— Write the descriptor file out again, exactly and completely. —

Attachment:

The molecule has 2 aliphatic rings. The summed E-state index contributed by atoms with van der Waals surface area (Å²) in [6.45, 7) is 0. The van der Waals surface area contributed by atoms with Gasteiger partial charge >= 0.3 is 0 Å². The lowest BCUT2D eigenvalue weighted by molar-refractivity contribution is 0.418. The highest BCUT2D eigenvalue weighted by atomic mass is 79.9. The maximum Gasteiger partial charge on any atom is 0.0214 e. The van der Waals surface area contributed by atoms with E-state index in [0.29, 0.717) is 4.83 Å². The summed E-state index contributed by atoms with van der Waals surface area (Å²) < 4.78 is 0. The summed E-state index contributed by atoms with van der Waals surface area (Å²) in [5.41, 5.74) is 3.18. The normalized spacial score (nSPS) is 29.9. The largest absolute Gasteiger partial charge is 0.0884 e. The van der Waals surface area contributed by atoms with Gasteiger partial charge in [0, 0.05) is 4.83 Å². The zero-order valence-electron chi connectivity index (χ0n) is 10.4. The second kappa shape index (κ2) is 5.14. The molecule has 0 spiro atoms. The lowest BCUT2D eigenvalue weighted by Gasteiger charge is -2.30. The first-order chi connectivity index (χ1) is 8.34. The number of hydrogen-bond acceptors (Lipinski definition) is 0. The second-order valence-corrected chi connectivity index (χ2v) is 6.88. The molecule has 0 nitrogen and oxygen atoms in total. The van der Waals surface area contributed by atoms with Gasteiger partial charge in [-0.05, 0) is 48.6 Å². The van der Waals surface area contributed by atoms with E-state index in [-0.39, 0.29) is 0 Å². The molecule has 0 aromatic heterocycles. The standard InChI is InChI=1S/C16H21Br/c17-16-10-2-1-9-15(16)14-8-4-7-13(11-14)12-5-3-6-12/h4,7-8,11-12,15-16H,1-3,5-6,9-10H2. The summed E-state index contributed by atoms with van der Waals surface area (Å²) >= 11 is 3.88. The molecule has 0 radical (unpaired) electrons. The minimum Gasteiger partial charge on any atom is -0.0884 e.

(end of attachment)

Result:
The molecule has 2 aliphatic rings. The summed E-state index contributed by atoms with van der Waals surface area (Å²) in [6.45, 7) is 0. The van der Waals surface area contributed by atoms with Gasteiger partial charge >= 0.3 is 0 Å². The lowest BCUT2D eigenvalue weighted by molar-refractivity contribution is 0.418. The highest BCUT2D eigenvalue weighted by atomic mass is 79.9. The maximum Gasteiger partial charge on any atom is 0.0214 e. The van der Waals surface area contributed by atoms with E-state index in [0.29, 0.717) is 4.83 Å². The summed E-state index contributed by atoms with van der Waals surface area (Å²) < 4.78 is 0. The summed E-state index contributed by atoms with van der Waals surface area (Å²) in [5.41, 5.74) is 3.18. The normalized spacial score (nSPS) is 29.9. The largest absolute Gasteiger partial charge is 0.0884 e. The van der Waals surface area contributed by atoms with Gasteiger partial charge in [0, 0.05) is 4.83 Å². The zero-order valence-electron chi connectivity index (χ0n) is 10.4. The second kappa shape index (κ2) is 5.14. The molecule has 0 spiro atoms. The lowest BCUT2D eigenvalue weighted by Gasteiger charge is -2.30. The first-order chi connectivity index (χ1) is 8.34. The number of hydrogen-bond acceptors (Lipinski definition) is 0. The second-order valence-corrected chi connectivity index (χ2v) is 6.88. The molecule has 0 nitrogen and oxygen atoms in total. The van der Waals surface area contributed by atoms with Gasteiger partial charge in [-0.05, 0) is 48.6 Å². The van der Waals surface area contributed by atoms with E-state index in [-0.39, 0.29) is 0 Å². The molecule has 0 aromatic heterocycles. The standard InChI is InChI=1S/C16H21Br/c17-16-10-2-1-9-15(16)14-8-4-7-13(11-14)12-5-3-6-12/h4,7-8,11-12,15-16H,1-3,5-6,9-10H2. The summed E-state index contributed by atoms with van der Waals surface area (Å²) >= 11 is 3.88. The molecule has 0 radical (unpaired) electrons. The minimum Gasteiger partial charge on any atom is -0.0884 e.